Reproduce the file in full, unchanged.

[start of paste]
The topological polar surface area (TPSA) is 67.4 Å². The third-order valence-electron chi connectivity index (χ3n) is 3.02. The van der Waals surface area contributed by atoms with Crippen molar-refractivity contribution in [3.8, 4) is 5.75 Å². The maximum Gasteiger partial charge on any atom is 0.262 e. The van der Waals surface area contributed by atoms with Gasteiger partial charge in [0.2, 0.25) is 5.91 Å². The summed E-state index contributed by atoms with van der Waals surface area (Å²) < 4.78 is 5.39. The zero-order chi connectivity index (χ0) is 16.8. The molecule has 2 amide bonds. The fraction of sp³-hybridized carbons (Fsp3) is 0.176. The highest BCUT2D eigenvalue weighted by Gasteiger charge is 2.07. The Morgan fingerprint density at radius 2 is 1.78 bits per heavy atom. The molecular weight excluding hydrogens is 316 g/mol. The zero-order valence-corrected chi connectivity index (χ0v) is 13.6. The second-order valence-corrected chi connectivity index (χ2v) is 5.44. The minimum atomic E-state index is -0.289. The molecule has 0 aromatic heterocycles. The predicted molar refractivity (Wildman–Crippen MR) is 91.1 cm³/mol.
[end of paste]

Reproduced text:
The topological polar surface area (TPSA) is 67.4 Å². The third-order valence-electron chi connectivity index (χ3n) is 3.02. The van der Waals surface area contributed by atoms with Crippen molar-refractivity contribution in [3.8, 4) is 5.75 Å². The maximum Gasteiger partial charge on any atom is 0.262 e. The van der Waals surface area contributed by atoms with Gasteiger partial charge in [0.2, 0.25) is 5.91 Å². The summed E-state index contributed by atoms with van der Waals surface area (Å²) < 4.78 is 5.39. The zero-order chi connectivity index (χ0) is 16.8. The molecule has 2 amide bonds. The fraction of sp³-hybridized carbons (Fsp3) is 0.176. The highest BCUT2D eigenvalue weighted by Gasteiger charge is 2.07. The Morgan fingerprint density at radius 2 is 1.78 bits per heavy atom. The molecular weight excluding hydrogens is 316 g/mol. The zero-order valence-corrected chi connectivity index (χ0v) is 13.6. The second-order valence-corrected chi connectivity index (χ2v) is 5.44. The minimum atomic E-state index is -0.289. The molecule has 0 aromatic heterocycles. The predicted molar refractivity (Wildman–Crippen MR) is 91.1 cm³/mol.